top of page
  • Writer's pictureAdmin

The Art of Networking

Networking in business and in dance are two very different things… however the principals and the benefits of each of these things are very very similar. Both can be terrifying… both can be completely out of your comfort zone…. However both can open the doors to new opportunities if you just take that leap of faith.

I used to hate networking! The thought of it used to turn my stomach inside out and I would do anything to get out of it. That was 10 years ago, now I can’t get enough!

Before, I used to see networking as this sales environment, get in, pitch, see what you can get and then move on to the next person. Now, I look at it as an opportunity to share our vision, our values, to get people talking and to make new friends. Gone are the days where your opening line is “so, what do you do?” or jumping straight in with a pitch! Both in business and dance, there are lots of opportunity to network, take these top tips and get out there:

  1. Don’t be everywhere: I know right, this is totally unheard of. Look at the sessions that have meaningful value, what can you offer but what can you receive in return? Do you run a dance school where your focus is inclusivity in dance? Then don’t rock up to a hospitality network event!

  2. Location: As a follow on from the first point, check out the location and attendees. If you are a service provider and concentrating on one place then why travel 50 miles to another location? As well as the ever rising fuel costs, you also have your time to consider. If your business serves people from various locations, definitely see if there is an online networking event, this way you can still get involved but with no commute.

  3. Start with a quirky question: In some places you may only have a short period of time and in other settings, you may be there for a while. You want to create a positive and lasting impression so why go in with the same old, “so, what do you?” No thank you! Why not see if they have the same values or share the same interests? One of my go to lines has to be, “What’s your passion?” From this one line, they will come to life sharing their passion with you and you can gauge if this is someone that you may want to work with in the future.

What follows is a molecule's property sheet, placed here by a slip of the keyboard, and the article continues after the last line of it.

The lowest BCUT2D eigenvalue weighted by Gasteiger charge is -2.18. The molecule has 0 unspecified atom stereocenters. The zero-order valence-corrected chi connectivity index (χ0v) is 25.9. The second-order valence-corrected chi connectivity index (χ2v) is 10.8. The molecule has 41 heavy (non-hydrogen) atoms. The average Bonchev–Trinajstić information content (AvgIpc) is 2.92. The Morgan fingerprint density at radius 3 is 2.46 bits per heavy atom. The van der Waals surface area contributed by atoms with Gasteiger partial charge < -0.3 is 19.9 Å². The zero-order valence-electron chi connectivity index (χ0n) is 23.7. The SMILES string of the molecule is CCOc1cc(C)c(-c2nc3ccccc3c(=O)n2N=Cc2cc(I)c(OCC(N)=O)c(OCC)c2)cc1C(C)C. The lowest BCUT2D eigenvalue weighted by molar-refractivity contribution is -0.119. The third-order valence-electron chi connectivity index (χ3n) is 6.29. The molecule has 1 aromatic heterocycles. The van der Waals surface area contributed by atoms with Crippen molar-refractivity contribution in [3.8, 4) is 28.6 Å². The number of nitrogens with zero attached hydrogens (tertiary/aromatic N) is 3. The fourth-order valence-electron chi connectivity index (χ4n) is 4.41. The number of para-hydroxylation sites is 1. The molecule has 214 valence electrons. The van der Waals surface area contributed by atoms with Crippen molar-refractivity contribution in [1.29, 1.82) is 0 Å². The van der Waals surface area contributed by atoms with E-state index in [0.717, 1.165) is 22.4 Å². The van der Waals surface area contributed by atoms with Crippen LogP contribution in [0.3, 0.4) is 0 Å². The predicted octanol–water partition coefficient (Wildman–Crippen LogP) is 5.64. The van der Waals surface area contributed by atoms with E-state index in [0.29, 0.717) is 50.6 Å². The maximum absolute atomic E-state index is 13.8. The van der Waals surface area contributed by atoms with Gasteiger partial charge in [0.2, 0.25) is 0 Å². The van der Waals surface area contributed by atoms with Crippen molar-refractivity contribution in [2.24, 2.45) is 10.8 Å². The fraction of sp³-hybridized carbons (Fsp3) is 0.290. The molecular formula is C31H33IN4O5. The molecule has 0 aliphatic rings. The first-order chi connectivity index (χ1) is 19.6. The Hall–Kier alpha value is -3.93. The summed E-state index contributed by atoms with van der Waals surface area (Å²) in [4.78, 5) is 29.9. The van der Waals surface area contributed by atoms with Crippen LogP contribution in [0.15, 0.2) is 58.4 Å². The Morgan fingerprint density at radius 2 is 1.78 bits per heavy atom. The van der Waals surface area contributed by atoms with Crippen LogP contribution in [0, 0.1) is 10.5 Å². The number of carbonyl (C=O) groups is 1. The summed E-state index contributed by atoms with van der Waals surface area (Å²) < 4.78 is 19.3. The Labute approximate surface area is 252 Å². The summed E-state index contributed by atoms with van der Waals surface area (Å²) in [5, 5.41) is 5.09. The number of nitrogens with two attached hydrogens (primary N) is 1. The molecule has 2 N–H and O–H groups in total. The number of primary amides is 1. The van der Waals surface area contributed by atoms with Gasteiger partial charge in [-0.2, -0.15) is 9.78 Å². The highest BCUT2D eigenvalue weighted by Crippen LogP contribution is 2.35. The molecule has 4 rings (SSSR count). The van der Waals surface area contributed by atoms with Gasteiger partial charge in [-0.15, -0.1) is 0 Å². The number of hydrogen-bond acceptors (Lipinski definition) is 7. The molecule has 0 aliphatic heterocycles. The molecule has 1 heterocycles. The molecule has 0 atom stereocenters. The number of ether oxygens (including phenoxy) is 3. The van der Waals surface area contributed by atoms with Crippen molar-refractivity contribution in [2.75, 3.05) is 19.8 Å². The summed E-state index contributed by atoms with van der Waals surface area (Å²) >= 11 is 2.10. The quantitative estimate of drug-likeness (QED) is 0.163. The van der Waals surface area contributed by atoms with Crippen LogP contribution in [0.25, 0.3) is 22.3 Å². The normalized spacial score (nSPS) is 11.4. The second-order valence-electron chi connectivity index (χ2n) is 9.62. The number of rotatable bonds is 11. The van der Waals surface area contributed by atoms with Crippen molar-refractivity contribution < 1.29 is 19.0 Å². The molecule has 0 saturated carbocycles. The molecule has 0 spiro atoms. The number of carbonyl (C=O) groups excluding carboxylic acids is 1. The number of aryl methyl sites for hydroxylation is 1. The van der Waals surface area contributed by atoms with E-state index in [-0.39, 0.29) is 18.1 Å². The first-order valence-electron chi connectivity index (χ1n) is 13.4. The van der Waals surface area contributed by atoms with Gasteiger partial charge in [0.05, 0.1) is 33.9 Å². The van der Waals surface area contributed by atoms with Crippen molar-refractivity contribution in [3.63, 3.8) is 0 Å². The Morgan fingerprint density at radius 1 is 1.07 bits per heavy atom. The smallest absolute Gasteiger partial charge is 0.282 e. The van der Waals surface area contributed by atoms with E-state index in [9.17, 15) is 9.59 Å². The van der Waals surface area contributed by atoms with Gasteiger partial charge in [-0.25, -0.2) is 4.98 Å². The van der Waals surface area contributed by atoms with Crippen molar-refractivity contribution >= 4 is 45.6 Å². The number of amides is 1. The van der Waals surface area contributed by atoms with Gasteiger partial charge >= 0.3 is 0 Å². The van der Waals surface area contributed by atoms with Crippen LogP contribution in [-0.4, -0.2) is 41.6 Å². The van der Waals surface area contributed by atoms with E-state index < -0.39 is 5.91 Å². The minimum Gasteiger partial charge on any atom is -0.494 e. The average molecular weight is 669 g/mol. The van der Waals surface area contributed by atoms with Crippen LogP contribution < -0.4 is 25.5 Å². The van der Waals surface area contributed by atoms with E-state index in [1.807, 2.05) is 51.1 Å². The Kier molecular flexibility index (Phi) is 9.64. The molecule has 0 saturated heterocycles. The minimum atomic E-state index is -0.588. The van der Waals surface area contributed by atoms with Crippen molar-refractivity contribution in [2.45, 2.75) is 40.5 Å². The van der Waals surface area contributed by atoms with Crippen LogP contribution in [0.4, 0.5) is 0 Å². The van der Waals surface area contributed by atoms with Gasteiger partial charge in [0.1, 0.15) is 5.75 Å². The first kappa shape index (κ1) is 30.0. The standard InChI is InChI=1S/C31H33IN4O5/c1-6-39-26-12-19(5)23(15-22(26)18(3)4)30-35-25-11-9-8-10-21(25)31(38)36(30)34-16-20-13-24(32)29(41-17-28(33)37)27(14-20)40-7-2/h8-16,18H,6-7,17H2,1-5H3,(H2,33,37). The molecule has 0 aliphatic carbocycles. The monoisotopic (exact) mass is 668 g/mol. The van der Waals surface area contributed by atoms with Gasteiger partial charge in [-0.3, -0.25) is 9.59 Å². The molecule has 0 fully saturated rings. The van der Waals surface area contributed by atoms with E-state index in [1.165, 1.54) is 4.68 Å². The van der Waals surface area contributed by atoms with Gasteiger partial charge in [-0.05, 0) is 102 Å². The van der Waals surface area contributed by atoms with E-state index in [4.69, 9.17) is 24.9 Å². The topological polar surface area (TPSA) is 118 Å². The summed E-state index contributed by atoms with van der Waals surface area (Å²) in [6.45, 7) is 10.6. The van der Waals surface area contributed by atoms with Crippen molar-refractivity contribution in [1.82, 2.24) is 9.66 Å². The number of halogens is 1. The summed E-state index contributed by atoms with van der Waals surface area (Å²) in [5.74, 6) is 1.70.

4. Don’t get argumentative: Believe it or not, I have been to some networking events, where people have become hostile or aggressive because they don’t agree with your statements or are a potential competitor. Yes, people might remember you but will they want to work with you? There is a much more positive way to get your views and opinions across.

  5. Leaving your details: Show me someone who doesn’t have their phone glued to their side during a networking event? Why leave a card that they will probably lose or put in the pile of “other cards” when they can see you all the time. When the inevitable line of, “how can I get in touch” comes up in the conversation, ask if they have their phone, check out what social media platform they use, get them to follow you! Not only do they then have your contact information but they will always see and hear from you. If they aren’t quite in the position to work with you just now, you will be there for them when they are.

Networking as a Dancer:

Networking from a dancer's perspective, although executed in a different way, can also offer many benefits to your dance journey and possible career. Throughout my dance career I have found that attending workshops and being present online has brought me more opportunities as well as developed my knowledge as a dancer. Here are some hints and tips:

  1. Go to workshops: For me this is one of the most important forms of networking for dancers. For those looking to work in the dance industry in the future, workshops allow you to broaden your knowledge and understanding of dance. Regularly, workshops I attended have been through recommendations from other dancers and professionals. I recently started doing plyometrics after attending a workshop through a recommendation. I have seen a big difference in my control and power when dancing, which is something I would not have achieved had I not networked!

  2. Don’t go just anywhere: As Miss C mentioned above, don't be anywhere and everywhere. Research workshops and classes that are in your area, which are most likely to improve the style of dance you do and are taught by instructors that will provide you with new knowledge.

  3. Good old pen & paper: When in classes always take a notebook so that you can write down all the instructors' hints and tips. Not only does this make you look keen and hard working, it allows you to be just that when you leave the class. I have collated various exercises throughout the years for turnout, foot strengthening and technique that have all come from workshops and classes. Again…. Information I would not have known or remembered had I not attended and wrote it down!

  4. Be present online: Workshops aren’t the only way to be seen. I have been offered many dancing jobs and been invited to lecture on my style of dance through having an online presence. Social media has allowed many dancers to interact with one another and for dancers to showcase their talents to the world without physically attending a class or event. This is also a great way for your dancer to have an online resumé that can date back years. Just remember to keep it professional and be kind ALWAYS!

20 views0 comments

Recent Posts

See All


bottom of page